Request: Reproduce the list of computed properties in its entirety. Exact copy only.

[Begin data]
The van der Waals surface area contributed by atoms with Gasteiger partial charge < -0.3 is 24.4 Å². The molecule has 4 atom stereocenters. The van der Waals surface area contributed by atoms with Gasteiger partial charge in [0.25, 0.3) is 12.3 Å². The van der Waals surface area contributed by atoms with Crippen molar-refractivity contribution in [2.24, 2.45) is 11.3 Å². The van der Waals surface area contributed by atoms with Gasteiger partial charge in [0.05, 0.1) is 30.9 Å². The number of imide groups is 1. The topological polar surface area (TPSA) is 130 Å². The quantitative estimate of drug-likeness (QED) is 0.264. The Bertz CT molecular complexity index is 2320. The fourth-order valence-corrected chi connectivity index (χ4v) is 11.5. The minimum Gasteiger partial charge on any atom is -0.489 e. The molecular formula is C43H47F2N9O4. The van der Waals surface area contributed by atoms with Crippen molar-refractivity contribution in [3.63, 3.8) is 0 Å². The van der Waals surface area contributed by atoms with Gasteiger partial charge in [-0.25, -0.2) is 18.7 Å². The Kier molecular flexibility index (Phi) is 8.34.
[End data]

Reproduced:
The van der Waals surface area contributed by atoms with Gasteiger partial charge < -0.3 is 24.4 Å². The molecule has 4 atom stereocenters. The van der Waals surface area contributed by atoms with Gasteiger partial charge in [0.25, 0.3) is 12.3 Å². The van der Waals surface area contributed by atoms with Crippen molar-refractivity contribution in [2.24, 2.45) is 11.3 Å². The van der Waals surface area contributed by atoms with Gasteiger partial charge in [0.05, 0.1) is 30.9 Å². The number of imide groups is 1. The topological polar surface area (TPSA) is 130 Å². The quantitative estimate of drug-likeness (QED) is 0.264. The Bertz CT molecular complexity index is 2320. The fourth-order valence-corrected chi connectivity index (χ4v) is 11.5. The minimum Gasteiger partial charge on any atom is -0.489 e. The molecular formula is C43H47F2N9O4. The van der Waals surface area contributed by atoms with Crippen molar-refractivity contribution in [3.63, 3.8) is 0 Å². The van der Waals surface area contributed by atoms with Gasteiger partial charge in [-0.25, -0.2) is 18.7 Å². The Kier molecular flexibility index (Phi) is 8.34.